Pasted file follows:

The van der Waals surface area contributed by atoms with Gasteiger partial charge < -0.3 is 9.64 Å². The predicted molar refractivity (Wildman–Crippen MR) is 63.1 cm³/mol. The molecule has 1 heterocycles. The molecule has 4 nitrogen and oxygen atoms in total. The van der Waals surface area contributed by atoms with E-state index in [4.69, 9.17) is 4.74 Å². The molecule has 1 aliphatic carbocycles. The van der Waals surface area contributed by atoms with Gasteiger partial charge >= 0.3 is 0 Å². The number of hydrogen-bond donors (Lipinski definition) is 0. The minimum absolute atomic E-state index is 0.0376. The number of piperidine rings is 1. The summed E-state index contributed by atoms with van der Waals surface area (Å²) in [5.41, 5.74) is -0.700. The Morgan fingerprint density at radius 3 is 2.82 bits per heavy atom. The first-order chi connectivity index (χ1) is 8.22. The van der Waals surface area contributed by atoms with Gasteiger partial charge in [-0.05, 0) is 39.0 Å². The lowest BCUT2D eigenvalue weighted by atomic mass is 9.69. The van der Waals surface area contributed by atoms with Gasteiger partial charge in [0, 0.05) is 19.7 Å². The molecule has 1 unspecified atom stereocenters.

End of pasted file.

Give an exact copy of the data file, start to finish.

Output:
The van der Waals surface area contributed by atoms with Gasteiger partial charge < -0.3 is 9.64 Å². The predicted molar refractivity (Wildman–Crippen MR) is 63.1 cm³/mol. The molecule has 1 heterocycles. The molecule has 4 nitrogen and oxygen atoms in total. The van der Waals surface area contributed by atoms with E-state index in [4.69, 9.17) is 4.74 Å². The molecule has 1 aliphatic carbocycles. The van der Waals surface area contributed by atoms with Gasteiger partial charge >= 0.3 is 0 Å². The number of hydrogen-bond donors (Lipinski definition) is 0. The minimum absolute atomic E-state index is 0.0376. The number of piperidine rings is 1. The summed E-state index contributed by atoms with van der Waals surface area (Å²) in [5.41, 5.74) is -0.700. The Morgan fingerprint density at radius 3 is 2.82 bits per heavy atom. The first-order chi connectivity index (χ1) is 8.22. The van der Waals surface area contributed by atoms with Gasteiger partial charge in [-0.05, 0) is 39.0 Å². The lowest BCUT2D eigenvalue weighted by atomic mass is 9.69. The van der Waals surface area contributed by atoms with Gasteiger partial charge in [0, 0.05) is 19.7 Å². The molecule has 1 unspecified atom stereocenters.